Chairman Nadler Statement for the Markup of H.R. 2214, the National Origin-Based Antidiscrimination for Nonimmigrants (NO BAN) Act
Washington, D.C. – Today, House Judiciary Committee Chairman Jerrold Nadler (D-NY) delivered the following opening remarks during the markup of H.R. 2214, the National Origin-Based Antidiscrimination for Nonimmigrants (NO BAN) Act:
"Last September, this Committee joined forces with the House Foreign Affairs Committee to conduct oversight on the implementation of the ban in its various iterations. During our joint hearing, we explored the chaotic rollout of the ban, the ongoing problems with its implementation, and its heartbreaking effects—including prolonged family separation.
"A 2019 Cato Institute analysis found that the ban has prevented more than 9,000 family members of U.S. citizens from entering the country, including more than 5,500 children. Inflicting this trauma on thousands of children and families has not made us any safer. In fact, it has weakened our standing in the world, and it runs contrary to our country’s moral and philosophical foundations. And with the President’s recent announcement that he is expanding the ban to include 6 additional countries, he has doubled down on this immoral and disastrous policy.
"The United States has always been, and must continue to be, a place that welcomes and embraces people of all religions and nationalities. But, as a result of the Muslim Ban, our country’s reputation as a beacon of hope, tolerance, and inclusion for those fleeing persecution, reuniting with their families, or simply seeking a better life has been forever tarnished.
"Unfortunately, in 2018, after much litigation and many court injunctions, the Supreme Court upheld the third version of the ban—Presidential Proclamation 9645.
"The Court’s decision was not just a disappointing affirmation of the ban, it also helped enable President Trump’s radical rewriting of the immigration laws through a broad reading of section 212(f) of the Immigration and Nationality Act and a fundamental misreading of the relationship between Section 212, which governs admissibility and Section 202, which governs the issuance of immigrant visas.
"Section 212(f) authorizes the President to 'suspend the entry of all aliens or any class of aliens' when the President finds that such entry 'would be detrimental to the interests of the United States.' But President Trump has stretched it far beyond Congress’s intent and historical norms, to devastating effect.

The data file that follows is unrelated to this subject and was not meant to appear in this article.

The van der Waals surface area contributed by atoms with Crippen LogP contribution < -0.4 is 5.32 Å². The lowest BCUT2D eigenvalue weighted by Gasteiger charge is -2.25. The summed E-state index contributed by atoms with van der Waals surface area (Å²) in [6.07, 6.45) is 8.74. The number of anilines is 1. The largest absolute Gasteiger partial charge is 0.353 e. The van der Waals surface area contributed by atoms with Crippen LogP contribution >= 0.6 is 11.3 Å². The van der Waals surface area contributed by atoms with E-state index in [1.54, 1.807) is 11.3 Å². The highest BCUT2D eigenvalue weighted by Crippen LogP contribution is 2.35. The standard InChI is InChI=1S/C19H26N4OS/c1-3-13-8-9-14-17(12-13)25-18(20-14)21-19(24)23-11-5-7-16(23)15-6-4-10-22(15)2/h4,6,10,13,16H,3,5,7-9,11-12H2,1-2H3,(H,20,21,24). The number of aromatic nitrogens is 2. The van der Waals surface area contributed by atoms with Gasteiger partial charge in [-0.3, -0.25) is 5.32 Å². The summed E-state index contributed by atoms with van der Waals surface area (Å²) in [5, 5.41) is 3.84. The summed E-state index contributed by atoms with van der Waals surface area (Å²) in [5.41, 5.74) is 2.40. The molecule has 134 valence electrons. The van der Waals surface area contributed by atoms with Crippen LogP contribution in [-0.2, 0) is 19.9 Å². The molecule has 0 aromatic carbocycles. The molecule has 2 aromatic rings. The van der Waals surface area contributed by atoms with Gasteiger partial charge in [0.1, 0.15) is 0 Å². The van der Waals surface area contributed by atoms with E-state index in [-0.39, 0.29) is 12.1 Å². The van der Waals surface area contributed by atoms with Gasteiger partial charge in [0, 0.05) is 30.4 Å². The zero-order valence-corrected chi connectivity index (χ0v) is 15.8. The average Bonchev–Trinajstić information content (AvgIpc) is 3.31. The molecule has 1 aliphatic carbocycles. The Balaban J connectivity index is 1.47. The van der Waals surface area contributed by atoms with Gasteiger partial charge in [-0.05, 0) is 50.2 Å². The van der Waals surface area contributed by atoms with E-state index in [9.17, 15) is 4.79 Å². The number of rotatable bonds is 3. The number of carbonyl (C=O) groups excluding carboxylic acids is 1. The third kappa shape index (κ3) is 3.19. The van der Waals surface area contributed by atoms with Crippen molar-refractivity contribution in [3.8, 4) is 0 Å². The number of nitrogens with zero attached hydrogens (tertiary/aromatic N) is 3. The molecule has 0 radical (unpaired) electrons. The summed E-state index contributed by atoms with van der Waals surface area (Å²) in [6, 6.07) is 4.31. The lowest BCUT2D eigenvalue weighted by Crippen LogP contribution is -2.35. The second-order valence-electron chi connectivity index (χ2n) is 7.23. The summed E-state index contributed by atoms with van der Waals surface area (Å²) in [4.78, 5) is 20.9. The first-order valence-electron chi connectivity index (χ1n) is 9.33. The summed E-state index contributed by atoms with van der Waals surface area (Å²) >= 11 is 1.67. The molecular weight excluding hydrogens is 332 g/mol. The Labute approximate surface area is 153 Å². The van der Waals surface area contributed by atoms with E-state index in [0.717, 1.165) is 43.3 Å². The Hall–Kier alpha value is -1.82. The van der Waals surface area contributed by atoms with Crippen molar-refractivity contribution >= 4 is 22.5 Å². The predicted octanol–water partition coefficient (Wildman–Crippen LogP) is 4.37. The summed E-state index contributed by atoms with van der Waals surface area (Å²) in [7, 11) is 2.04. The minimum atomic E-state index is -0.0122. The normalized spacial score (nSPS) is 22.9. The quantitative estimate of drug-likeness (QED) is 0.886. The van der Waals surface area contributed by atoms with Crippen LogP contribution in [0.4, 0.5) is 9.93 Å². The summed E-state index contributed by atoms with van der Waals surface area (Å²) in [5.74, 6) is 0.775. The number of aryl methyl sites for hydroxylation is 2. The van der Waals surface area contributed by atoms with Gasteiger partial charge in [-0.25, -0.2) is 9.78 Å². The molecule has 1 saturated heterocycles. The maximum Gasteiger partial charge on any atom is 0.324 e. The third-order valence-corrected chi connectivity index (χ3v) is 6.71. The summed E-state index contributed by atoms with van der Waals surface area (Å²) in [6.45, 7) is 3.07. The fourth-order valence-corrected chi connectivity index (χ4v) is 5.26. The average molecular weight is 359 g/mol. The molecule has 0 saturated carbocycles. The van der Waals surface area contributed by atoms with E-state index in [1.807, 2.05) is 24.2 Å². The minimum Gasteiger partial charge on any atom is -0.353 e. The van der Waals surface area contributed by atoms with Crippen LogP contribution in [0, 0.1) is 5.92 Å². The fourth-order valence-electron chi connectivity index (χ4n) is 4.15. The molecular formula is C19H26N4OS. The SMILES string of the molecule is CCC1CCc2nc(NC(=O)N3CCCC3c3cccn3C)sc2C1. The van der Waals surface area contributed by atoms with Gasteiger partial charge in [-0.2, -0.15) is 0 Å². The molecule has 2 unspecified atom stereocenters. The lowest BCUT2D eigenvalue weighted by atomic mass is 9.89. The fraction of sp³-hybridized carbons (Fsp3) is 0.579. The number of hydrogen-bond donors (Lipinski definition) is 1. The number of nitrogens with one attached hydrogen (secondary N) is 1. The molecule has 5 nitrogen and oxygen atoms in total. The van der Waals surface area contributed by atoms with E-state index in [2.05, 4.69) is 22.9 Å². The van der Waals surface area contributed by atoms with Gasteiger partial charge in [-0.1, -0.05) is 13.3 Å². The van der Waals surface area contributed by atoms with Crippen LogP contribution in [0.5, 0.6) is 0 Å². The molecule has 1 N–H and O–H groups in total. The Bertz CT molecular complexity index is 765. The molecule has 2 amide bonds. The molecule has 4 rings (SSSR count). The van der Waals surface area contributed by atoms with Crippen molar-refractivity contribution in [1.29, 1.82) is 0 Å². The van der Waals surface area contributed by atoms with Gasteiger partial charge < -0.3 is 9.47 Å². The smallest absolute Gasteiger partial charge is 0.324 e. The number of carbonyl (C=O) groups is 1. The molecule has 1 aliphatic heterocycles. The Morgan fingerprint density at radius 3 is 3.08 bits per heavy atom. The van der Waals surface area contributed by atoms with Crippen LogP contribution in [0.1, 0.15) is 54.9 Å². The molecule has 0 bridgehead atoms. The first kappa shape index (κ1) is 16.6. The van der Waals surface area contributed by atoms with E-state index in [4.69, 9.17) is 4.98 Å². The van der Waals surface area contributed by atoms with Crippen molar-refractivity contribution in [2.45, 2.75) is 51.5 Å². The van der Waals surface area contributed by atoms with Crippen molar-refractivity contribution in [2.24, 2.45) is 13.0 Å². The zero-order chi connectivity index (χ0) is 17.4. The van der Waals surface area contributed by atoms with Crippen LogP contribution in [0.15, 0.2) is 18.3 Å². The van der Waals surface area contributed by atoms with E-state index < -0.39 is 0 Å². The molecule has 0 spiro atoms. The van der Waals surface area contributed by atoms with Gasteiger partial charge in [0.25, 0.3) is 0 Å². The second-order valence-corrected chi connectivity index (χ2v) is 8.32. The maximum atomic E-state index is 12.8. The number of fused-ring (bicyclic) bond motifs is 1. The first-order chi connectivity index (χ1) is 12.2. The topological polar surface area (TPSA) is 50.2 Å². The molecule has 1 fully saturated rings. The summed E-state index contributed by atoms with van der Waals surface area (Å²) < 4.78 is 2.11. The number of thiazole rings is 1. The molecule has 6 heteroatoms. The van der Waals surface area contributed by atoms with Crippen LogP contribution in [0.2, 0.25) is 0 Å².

"It was intended to give the President significant discretion to quickly deal with emergent issues involving national security, public safety, or international stability.
"It was not intended, however, to provide carte blanche authority to rewrite immigration provisions with which the President might disagree.
"From 1952—when this provision was enacted—until January 2017, Presidents of both parties honored this vision by invoking section 212(f) in targeted situations to exclude well-defined groups of individuals for very specific reasons. Examples of prior uses include executive orders excluding 'serious human rights violators,' North Korean officials, and individuals seeking to overthrow governments.
"But this Administration has used section 212(f) in ways that were never intended. The President first invoked the provision to deliver on his campaign promise to ban Muslims from the United States—a promise based on stoking racial division and fear.
"Emboldened by the Supreme Court’s decision, he has gone on to invoke section 212(f) to effectively rewrite whole sections of the INA, in blatant disregard of the separation of powers.
"For example, the President invoked section 212(f) to deny asylum to persons who cross the southern border between ports of entry.But the INA expressly provides asylum eligibility to any individual who arrives in the United States 'whether or not at a designated port of arrival.' Section 212(f) simply does not provide the President the authority to rewrite the law when he disagrees with it.
"This should not be a partisan issue. Members on both sides of the aisle should agree that no President—Republican, Democratic, or otherwise—should be permitted to usurp Congress’ constitutional role in legislating. The separation of powers enshrined in our Constitution is sacred to our democratic society and must be protected.
"H.R. 2214 will stop this executive overreach by amending section 212(f) to ensure it is used in a manner consistent with its intended purpose and historical norms. It will also explicitly repeal all three iterations of the Muslim Ban to ensure that we live up to our nation’s founding ideals.
"I would like to thank the bill’s sponsor, my friend and colleague, Representative Chu, for her leadership and steadfast commitment to this issue.The NO BAN Act will uphold our values and defend the rule of law. I urge all of my colleagues on this Committee to support this important legislation."